The Toronto Motorcycle Film Festival (TMFF) is evolving. After years of running an in-person festival, then going online because of COVID-19, it’s now about to offer a regular video-on-demand service.
Originally, the TMFF started out as a strictly in-person event, at the Revue Cinema in Toronto’s hip Roncesvalles Village neighbourhood. Organizers collected short films and features from around the world selecting favourites from judges and audience after a weekend of screenings. But, the coronavirus pandemic ruled the in-person screenings out for 2020, and the organizers went online instead. After a few test runs of solo films, they ran the entire festival through the Internet. Since the October festival, they’ve screened one-off films. In March, the TMFF streamed Never Ride Alone.
All those one-off films were only available for a limited time. Now, the Toronto Motorcycle Film Festival’s organizers plan to offer year-round video-on-demand streaming. Caius Tenche, the festival’s founder and director, says they’re “Launching the Netflix for motorcycle films.”
It won’t be exactly like Netflix, though. For one thing, Netflix has a single monthly fee that covers hundreds of shows and movies. With the TMFF’s new video-on-demand service. viewers will pay $6.99 plus tax to watch features, and $3.99 plus tax to watch shorts (your cost may vary region-by-region).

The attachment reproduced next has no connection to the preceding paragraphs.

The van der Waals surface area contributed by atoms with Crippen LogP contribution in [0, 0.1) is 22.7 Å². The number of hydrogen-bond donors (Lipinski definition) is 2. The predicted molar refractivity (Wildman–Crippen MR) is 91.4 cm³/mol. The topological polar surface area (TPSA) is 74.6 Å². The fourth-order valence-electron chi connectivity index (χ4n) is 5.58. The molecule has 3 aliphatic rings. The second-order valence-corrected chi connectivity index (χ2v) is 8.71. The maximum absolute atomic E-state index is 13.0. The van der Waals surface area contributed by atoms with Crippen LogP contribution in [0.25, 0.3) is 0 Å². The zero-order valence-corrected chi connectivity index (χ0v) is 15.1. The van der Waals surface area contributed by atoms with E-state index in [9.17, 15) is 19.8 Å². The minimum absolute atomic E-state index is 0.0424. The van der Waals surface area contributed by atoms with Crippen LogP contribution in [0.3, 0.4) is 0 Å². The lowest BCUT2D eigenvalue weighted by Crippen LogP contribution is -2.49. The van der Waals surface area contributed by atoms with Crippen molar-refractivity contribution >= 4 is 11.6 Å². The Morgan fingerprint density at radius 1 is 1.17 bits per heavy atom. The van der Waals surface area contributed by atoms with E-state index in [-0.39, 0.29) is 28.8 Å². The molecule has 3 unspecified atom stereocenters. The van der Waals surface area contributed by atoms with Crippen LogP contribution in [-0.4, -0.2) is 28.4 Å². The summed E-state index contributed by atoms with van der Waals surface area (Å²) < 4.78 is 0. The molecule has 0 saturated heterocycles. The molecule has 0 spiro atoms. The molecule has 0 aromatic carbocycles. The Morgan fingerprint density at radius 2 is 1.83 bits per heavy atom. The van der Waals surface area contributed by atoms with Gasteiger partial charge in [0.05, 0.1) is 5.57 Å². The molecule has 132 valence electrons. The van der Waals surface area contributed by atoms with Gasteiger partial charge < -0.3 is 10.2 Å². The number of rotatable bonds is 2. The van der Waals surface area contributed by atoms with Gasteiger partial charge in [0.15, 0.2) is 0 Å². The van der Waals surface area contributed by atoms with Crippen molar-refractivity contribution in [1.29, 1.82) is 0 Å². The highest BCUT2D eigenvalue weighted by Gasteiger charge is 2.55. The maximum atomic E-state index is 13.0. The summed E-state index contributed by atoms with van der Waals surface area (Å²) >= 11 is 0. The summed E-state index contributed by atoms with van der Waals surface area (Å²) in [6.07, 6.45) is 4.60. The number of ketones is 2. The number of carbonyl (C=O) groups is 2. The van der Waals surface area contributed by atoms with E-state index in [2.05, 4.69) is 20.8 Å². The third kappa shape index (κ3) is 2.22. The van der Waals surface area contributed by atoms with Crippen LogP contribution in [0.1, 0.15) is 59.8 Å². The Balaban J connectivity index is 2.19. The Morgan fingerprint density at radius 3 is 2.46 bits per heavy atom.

Also, Netflix is filled with junk shows, and Tenche says he intends to keep the TMFF’s new video-on-demand program a carefully curated service. For starters, the organizers plan to include past films from the Festival itself; they’ll add new shorts and features, and they also hope to add classic motorcycle films as well. Think of the Criterion Collection, but the criteria here is; The movies must have motorcycles.
Movies for the whole world?
The TMFF’s move online means the festival can now show films to the whole world, not just a GTA neighbourhood. Some films in the new streaming service may be geo-restricted, but the 2020 festival was able to stream to the entire world. Hopefully, the new video-on-demand service can run under the same terms. A moto-focused streaming service is something the whole world can use.